twelve hours after brushing, even after product users eat or drink something,
giving their teeth unparalleled protection against periodontal disease. Second,
performance of and benefits derived from comparably-priced products do not even
compare to that of Colgate Total toothpaste, and due to the patent on Gantrez,
competitors may not easily copy this product. Third, both consumers and
competitors perceive Colgate Total as one of the greatest achievements in oral
care over the last 20 years. Essentially, Gantrez provides Colgate Total with a
sustainable competitive advantage over competing products in Argentina, which
affords Colgate the opportunity to implement a niche-based differentiation
marketing strategy. After performing the situation analysis, the marketer must
then position Colgate Total Toothpaste to appeal to the needs of a customer
segment whose members are identifiable and accessible and also demonstrate
adequate potential and responsiveness. When positioning a product, the marketer
must proceed through each of the following three steps: segmentation target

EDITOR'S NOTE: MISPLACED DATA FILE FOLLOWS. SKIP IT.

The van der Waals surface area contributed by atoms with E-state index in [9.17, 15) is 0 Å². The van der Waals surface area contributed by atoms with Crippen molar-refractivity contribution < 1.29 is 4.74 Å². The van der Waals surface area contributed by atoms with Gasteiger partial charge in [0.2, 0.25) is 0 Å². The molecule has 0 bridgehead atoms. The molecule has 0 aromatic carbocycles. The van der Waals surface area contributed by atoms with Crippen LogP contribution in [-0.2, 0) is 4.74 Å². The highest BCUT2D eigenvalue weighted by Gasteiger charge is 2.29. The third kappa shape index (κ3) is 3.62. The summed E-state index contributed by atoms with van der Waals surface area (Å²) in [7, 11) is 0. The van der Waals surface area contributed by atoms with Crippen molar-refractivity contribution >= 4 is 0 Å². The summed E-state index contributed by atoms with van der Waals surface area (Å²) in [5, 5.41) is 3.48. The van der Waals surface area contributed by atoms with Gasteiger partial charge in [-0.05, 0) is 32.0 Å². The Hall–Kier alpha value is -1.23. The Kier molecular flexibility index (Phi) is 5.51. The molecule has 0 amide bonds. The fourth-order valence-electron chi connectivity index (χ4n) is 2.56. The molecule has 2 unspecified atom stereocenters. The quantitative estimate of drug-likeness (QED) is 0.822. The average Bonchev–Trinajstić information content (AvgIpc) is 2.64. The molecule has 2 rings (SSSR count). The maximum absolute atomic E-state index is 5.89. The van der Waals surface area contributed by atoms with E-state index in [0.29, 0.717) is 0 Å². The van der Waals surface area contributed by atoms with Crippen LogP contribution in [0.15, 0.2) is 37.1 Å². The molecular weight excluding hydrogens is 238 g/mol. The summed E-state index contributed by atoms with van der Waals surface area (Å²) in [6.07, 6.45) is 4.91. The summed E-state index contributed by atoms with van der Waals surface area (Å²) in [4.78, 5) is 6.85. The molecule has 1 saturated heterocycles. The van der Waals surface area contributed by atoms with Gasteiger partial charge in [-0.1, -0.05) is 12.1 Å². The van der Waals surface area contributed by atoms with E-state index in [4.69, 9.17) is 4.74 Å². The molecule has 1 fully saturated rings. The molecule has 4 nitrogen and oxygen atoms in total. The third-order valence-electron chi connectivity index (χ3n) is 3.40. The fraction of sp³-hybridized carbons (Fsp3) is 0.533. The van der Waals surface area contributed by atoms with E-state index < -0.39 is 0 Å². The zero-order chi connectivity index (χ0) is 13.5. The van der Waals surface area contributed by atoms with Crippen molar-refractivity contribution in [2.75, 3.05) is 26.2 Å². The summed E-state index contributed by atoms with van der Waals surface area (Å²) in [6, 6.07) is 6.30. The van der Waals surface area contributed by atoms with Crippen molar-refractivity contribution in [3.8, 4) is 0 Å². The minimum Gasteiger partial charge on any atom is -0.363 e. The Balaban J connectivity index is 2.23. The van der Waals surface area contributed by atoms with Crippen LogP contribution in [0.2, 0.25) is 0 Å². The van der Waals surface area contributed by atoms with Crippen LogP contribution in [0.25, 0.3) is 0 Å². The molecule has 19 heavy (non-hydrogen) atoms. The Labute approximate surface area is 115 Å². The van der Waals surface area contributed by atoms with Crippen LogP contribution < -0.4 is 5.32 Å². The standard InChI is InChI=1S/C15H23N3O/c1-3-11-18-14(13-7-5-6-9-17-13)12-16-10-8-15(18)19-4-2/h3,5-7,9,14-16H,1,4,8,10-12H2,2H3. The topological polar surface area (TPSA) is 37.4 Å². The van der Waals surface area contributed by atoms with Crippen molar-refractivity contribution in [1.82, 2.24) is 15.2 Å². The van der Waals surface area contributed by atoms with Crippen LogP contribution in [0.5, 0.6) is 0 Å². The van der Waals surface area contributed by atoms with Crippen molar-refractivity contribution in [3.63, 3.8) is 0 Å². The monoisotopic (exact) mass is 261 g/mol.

market selection positioning Following the processes and fulfilling the criteria
involved with the aforementioned steps required by this process yielded the
following positioning statement: To position Colgate Total toothpaste as
offering superior prevention of periodontal diseases to members of middle class
households between the ages of 6 and 45 with the competitive superiority of
prolonged protection of oral and soft tissues based on its patented co-polymer
additive, Gantrez. A specialty niche positioning strategy best matches the
features, advantages and benefits of Colgate Total toothpaste. Ultimately,
Colgate-Palmolive should market Colgate Total toothpaste to younger, married,
middle class, Argentine women. Gender roles dictate that women exert
considerable influence over family related purchase decisions. Especially with
respect to convenience and shopping goods, the wife of the household plays the
role(s) of the initiator, information gatherer, influencer, decision-maker, and
purchasing agent. Adapting the Marketing Mix Laying the groundwork for making
marketing mix decisions, the product-market definition serves to keep marketing